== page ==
Murray’s problem is that he assumes too much for the idea of g – or general intelligence. From our previous post / Kevin’s Intelligence Blog, should remember that “…IQ tests, on their best days, predict 40-50% of school achievement (Applied Psychometrics 101 – square the correlations and multiply by 100 to get the percent of variance explained). This is very good. Yet…50-60% of a person’s school achievement is still related to factors “beyond IQ!”
We all have different limitations by our jobs and personal perspectives, but the particular problem with sociology is that most researchers spend little time with the students whose scores they study in their research reports. I don’t fault them for it, it’s just the nature of their profession.
In fact, to confess, it’s really the nature of our profession, too. Conventional MD’s rarely are given adequate face-to-face time with their patients, and tasks like assessing mental status can be streamlined to 5-10 minutes. But this is a big mistake.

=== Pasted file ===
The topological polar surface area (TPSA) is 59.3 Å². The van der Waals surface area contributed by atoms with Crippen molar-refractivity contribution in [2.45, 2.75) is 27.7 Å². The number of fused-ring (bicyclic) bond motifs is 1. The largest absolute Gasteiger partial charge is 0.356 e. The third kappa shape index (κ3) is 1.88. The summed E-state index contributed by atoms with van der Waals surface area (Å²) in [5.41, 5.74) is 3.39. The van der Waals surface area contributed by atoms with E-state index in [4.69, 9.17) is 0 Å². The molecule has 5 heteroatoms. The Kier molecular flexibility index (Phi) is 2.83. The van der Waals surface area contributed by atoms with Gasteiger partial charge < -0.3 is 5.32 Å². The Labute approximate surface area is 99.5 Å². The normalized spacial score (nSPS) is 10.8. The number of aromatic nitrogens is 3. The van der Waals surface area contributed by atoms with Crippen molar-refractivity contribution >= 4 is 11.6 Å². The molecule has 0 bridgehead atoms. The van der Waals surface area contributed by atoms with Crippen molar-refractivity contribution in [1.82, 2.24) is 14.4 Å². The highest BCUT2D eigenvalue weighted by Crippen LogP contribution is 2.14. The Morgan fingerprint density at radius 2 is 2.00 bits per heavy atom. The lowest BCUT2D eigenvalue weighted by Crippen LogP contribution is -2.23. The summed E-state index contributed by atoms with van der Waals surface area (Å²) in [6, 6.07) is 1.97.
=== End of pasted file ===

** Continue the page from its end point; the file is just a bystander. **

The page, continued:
One of the most eye-open discoveries we made when we radically changed our practice to spend more time doing one-on-one testing with kids, was to see how many different ways smart could present itself, and how pencil-and-paper testing captures only a small slice of intelligence and talent. Children with language disabilities notoriously score poorly on conventional IQ tests – but so many times we see their brightness shine through – whether it’s cleverness at deducing a solution with incomplete information, recognizing an interesting association, or applying a metacognitive strategy. The pencil-and-paper tests don’t test anything having to do with procedural or other specialized types of expertise, and they certainly don’t delve into skills associated with social perception and wisdom.
Read more here.